VAT rules crippling online entrepreneurs
Current online VAT rules are driving small businesses into the ground and must be updated urgently, writes Vicky Ford.
If Europe is to prosper and grow we must support small businesses and make sure that the single market is fit for purpose in a digital age.
We often hear talk of the 'unintended consequences' of regulation on businesses and consumers. Nowhere is this more visible than the impact that new rules for VAT collection have had on microbusinesses.
At the end of last year, VAT rules were changed so that it is charged at the rate where the buyer lives, not where the seller is located. This was intended to tackle the problem of large multinationals like Amazon not paying significant VAT due to their being based in low tax member states.
- Catherine Stihler: Digital single market strategy lacks social dimension
- EU on the digital road to growth?
Unfortunately back in 2006 when the rules were agreed, no one foresaw the rapid and dramatic growth of the online marketplace and the opportunities for millions of tiny businesses.
The ability to sell eBooks, patterns, guides and videos via the internet has unlocked huge benefits for creators across Europe - one-man and often one-woman companies could sell their content easily.
But the new VAT rules mean these micro-operators now face crippling bureaucracy and costs.
A recent survey of 2000 small companies says a quarter now block overseas sales through geoblocking and a fifth have stopped selling altogether. They are no longer earning money, so authorities are collecting no tax at all.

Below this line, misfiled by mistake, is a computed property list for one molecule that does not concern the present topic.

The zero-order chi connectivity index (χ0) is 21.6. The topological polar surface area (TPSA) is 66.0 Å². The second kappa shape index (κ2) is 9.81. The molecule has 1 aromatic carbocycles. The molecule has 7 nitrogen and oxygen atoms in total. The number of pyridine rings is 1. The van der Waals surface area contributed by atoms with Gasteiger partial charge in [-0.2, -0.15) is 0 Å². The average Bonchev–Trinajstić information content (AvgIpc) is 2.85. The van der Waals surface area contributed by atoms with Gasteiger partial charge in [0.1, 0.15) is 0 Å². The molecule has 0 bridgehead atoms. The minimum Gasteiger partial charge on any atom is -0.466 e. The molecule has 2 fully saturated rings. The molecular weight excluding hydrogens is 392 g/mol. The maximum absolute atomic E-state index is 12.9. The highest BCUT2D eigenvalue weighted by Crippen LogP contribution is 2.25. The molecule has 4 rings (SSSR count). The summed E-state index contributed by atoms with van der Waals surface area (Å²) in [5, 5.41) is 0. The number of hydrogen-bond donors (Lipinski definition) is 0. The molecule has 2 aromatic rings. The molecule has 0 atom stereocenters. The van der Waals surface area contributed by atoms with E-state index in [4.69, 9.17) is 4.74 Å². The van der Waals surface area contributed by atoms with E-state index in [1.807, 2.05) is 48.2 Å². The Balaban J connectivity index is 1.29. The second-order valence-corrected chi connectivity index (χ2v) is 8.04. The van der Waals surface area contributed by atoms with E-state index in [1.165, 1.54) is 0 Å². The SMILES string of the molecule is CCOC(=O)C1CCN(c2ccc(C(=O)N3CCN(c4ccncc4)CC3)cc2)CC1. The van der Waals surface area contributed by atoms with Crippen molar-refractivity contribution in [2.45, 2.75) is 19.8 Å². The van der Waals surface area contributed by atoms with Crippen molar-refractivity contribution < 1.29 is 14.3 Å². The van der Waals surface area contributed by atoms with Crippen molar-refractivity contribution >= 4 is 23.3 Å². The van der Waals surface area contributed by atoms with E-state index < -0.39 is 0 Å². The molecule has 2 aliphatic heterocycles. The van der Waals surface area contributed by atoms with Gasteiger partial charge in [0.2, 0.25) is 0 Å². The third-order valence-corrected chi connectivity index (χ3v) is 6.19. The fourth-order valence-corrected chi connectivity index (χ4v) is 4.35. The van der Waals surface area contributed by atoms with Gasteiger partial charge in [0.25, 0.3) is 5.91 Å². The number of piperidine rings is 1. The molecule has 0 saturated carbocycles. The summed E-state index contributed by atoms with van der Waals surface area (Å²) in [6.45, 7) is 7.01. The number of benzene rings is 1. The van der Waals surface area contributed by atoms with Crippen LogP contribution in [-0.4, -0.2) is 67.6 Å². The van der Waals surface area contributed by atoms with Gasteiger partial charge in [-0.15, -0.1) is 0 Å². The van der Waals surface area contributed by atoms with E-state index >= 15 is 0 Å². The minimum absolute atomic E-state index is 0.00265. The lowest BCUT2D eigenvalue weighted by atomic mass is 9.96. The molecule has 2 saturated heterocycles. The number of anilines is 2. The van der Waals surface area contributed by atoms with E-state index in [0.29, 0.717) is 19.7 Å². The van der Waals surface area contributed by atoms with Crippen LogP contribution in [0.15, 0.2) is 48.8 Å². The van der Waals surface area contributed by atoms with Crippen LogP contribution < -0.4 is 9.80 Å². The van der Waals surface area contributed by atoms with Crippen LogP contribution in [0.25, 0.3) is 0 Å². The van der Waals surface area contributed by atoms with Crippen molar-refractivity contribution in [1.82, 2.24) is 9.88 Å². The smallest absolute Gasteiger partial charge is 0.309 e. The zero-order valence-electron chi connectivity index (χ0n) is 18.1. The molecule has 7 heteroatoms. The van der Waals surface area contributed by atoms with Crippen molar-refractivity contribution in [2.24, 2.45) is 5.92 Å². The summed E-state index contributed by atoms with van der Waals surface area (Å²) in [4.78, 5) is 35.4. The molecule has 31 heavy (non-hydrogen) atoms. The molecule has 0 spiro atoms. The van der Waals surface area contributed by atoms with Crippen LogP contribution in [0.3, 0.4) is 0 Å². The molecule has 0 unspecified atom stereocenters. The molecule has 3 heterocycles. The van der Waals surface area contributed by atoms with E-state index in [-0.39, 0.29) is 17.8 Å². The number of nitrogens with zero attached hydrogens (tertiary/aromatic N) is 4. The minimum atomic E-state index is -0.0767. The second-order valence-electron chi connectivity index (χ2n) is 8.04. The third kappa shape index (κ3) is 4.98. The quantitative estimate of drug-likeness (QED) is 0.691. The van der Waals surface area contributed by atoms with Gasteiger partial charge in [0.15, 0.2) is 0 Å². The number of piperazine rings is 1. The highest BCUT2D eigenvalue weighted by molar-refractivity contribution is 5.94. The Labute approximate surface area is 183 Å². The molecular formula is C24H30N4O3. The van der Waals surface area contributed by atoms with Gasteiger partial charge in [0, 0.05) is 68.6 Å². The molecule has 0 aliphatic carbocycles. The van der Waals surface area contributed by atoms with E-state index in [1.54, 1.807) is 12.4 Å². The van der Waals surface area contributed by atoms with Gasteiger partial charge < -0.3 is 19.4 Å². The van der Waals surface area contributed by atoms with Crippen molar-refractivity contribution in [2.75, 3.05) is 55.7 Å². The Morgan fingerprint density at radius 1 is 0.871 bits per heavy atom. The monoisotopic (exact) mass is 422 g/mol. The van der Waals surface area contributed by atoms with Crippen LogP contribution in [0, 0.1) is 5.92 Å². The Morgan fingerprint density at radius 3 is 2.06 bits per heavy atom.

This cannot possibly be compatible with our desires as legislators to drive growth, encourage competitiveness and restore our public finances to a more healthy state.
The issue was debated in the parliament chamber in Strasbourg. MEPs from all political groups and across Europe called for urgent action to be taken to help microenterprises.
The easiest and practical way to solve the problem is to introduce a threshold or an exemption below which a company would not have to deal with cross border VAT.
The commission proposed this a decade ago, and is making the same suggestion now.
This will require approval by all 28 finance ministers. I hope they don't wait - for many of these online entrepreneurs, next year will be too late.
Montenegro's contempt for the rule of law could well see its EU membership hopes dashed, warns Matthias Menke.
EU digital policy serves as a blueprint for Europe's future economic growth, says Oliver Süme, president of EuroISPA.
If Europe wants to avoid becoming China's dumping ground, then it must postpone granting China market economy status, argue Milan Nitzschke and Laurent Ruessmann.